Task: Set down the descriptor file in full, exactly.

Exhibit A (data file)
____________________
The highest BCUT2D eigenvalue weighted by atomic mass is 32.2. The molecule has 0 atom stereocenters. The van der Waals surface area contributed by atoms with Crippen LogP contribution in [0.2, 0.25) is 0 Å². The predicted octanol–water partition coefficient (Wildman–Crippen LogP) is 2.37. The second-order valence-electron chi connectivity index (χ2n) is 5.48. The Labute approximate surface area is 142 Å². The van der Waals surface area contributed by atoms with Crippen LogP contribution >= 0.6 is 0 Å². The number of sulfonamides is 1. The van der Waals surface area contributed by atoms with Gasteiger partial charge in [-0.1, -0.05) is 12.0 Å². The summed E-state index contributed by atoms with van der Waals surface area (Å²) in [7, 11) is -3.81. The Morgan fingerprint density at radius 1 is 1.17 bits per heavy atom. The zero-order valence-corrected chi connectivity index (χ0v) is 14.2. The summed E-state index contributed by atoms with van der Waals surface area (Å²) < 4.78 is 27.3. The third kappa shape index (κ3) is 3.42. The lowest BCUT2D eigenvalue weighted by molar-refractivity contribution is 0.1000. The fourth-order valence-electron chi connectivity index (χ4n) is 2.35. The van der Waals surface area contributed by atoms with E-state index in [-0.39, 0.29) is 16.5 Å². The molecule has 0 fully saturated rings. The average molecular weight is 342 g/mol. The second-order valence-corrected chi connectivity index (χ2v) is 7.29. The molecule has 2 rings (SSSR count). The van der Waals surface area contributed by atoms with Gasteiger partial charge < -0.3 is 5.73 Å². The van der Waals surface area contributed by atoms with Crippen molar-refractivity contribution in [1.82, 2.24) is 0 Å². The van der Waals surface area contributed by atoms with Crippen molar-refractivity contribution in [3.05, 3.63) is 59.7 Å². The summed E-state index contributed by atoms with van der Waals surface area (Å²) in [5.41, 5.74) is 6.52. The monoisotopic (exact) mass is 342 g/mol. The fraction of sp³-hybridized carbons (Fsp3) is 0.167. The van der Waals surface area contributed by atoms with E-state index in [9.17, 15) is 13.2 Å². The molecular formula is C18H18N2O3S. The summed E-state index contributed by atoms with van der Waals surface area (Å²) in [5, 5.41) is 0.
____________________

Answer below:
The highest BCUT2D eigenvalue weighted by atomic mass is 32.2. The molecule has 0 atom stereocenters. The van der Waals surface area contributed by atoms with Crippen LogP contribution in [0.2, 0.25) is 0 Å². The predicted octanol–water partition coefficient (Wildman–Crippen LogP) is 2.37. The second-order valence-electron chi connectivity index (χ2n) is 5.48. The Labute approximate surface area is 142 Å². The van der Waals surface area contributed by atoms with Crippen LogP contribution >= 0.6 is 0 Å². The number of sulfonamides is 1. The van der Waals surface area contributed by atoms with Gasteiger partial charge in [-0.1, -0.05) is 12.0 Å². The summed E-state index contributed by atoms with van der Waals surface area (Å²) in [7, 11) is -3.81. The Morgan fingerprint density at radius 1 is 1.17 bits per heavy atom. The zero-order valence-corrected chi connectivity index (χ0v) is 14.2. The summed E-state index contributed by atoms with van der Waals surface area (Å²) < 4.78 is 27.3. The third kappa shape index (κ3) is 3.42. The lowest BCUT2D eigenvalue weighted by molar-refractivity contribution is 0.1000. The fourth-order valence-electron chi connectivity index (χ4n) is 2.35. The van der Waals surface area contributed by atoms with E-state index in [-0.39, 0.29) is 16.5 Å². The molecule has 0 fully saturated rings. The average molecular weight is 342 g/mol. The second-order valence-corrected chi connectivity index (χ2v) is 7.29. The molecule has 2 rings (SSSR count). The van der Waals surface area contributed by atoms with Gasteiger partial charge < -0.3 is 5.73 Å². The van der Waals surface area contributed by atoms with Crippen molar-refractivity contribution in [1.82, 2.24) is 0 Å². The van der Waals surface area contributed by atoms with Crippen molar-refractivity contribution in [3.05, 3.63) is 59.7 Å². The summed E-state index contributed by atoms with van der Waals surface area (Å²) in [5.41, 5.74) is 6.52. The monoisotopic (exact) mass is 342 g/mol. The fraction of sp³-hybridized carbons (Fsp3) is 0.167. The van der Waals surface area contributed by atoms with E-state index in [9.17, 15) is 13.2 Å². The molecular formula is C18H18N2O3S. The summed E-state index contributed by atoms with van der Waals surface area (Å²) in [5, 5.41) is 0.